What can you say about the art scene then and now? At first I tried to copy with my limited physical senses, what I saw. This was rather a practice, trial and error getting to know the material with which I worked. At that time there were no regional sculptors nor artistic scene in the area, everything was concentrated in Santiago, Capital of Chile at 700km north of Temuco. This factors made it a rather ungrateful task and very difficult to do it sustainable in time, and therefore the processes of evolution and artistic growth were extremely slow. I continued with my usual work in steelmaking and parallel to this I went ahead, slowly working, exploring with the materials at my disposal. The need to create did not disappear, in fact it was strengthening. I found new ways of creating and soon my mind abandoned me and my spirit is released. In my constant searches I finally understand, that what is real is subjective and intrinsically linked to the observer. This awakening, provoked that without abandoning certain basic forms, through the distortion I seek the essence from my perspective of reality, to be expressed in the execution of the materials of a piece of art.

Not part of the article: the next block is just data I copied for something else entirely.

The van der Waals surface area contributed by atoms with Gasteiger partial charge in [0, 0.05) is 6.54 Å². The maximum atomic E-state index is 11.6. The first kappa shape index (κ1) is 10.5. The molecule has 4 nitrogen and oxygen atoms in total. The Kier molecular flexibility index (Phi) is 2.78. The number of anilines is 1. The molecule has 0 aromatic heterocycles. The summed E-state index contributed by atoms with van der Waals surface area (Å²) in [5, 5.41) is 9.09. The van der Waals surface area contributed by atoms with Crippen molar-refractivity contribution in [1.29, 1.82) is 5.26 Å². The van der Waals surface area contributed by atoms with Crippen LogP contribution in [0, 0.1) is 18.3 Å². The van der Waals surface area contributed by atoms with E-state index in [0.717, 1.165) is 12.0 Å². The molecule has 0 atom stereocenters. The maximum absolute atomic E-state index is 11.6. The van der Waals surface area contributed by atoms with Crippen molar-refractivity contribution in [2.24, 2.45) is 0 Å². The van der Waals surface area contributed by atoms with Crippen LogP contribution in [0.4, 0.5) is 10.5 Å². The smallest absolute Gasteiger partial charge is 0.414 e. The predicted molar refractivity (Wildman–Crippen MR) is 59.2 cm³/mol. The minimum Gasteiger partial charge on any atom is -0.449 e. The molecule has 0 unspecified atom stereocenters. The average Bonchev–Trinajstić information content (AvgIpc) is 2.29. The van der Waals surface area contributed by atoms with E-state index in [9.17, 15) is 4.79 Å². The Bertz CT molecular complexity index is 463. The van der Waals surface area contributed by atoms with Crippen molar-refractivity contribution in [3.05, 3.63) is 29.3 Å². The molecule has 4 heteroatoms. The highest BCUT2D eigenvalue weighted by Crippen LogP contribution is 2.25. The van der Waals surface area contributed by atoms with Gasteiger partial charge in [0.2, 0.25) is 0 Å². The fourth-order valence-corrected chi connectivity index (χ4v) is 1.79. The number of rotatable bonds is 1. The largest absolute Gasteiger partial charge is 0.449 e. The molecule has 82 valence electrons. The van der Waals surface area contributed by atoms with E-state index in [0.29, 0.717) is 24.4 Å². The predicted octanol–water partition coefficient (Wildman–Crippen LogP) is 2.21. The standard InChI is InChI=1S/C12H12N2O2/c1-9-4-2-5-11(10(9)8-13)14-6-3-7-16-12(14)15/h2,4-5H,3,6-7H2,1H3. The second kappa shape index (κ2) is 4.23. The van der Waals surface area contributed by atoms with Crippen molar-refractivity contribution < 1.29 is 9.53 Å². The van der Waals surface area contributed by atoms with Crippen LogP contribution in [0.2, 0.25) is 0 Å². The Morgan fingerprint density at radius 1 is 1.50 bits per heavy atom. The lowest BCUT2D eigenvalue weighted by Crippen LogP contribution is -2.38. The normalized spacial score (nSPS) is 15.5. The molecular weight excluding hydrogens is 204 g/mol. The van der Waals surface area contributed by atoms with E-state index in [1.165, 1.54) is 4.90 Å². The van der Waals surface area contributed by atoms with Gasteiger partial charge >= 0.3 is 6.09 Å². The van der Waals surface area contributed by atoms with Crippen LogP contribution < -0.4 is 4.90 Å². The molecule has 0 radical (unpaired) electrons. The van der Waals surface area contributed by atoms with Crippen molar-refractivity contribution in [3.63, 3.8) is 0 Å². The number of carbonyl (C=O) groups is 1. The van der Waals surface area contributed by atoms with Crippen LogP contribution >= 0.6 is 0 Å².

32 | Magazine 43
Mohais and Stars, Iron On Iron Copper Rivets and Tinted Acid Treatments 2.00 x 1.00 mts, 2012
What inspired you to create all these mixed-media artworks? One day I realized that in that search for the essential, in that of trying to understand this Universe and its manifestations and indeed human reactions, the roads lead us inevitably to the principles of humanity. Despite the hundreds of pages that have been written in these thousands of years of evolution, we always arrive to the same conclusion. Feeling, knowing, accepting, reconnecting with the planet and realizing that we are essentially one, makes us understand that our ancestors were right in many things. They knew well enough and without any course of action, how to live in harmony with the planet that welcomes us. With a simple but totally powerful language we were given knowledge and answers that we still do not know how to interpret. That search and that knowledge is the one that I try to unveil doing and feeling a work from the primitive being that we all have inside ...
Magazine 43 | 33
Caminata de Ocaso, Iron On Iron Copper Rivets and Tinted Acid Treatments, 2.00 x 1.00 mts, 2012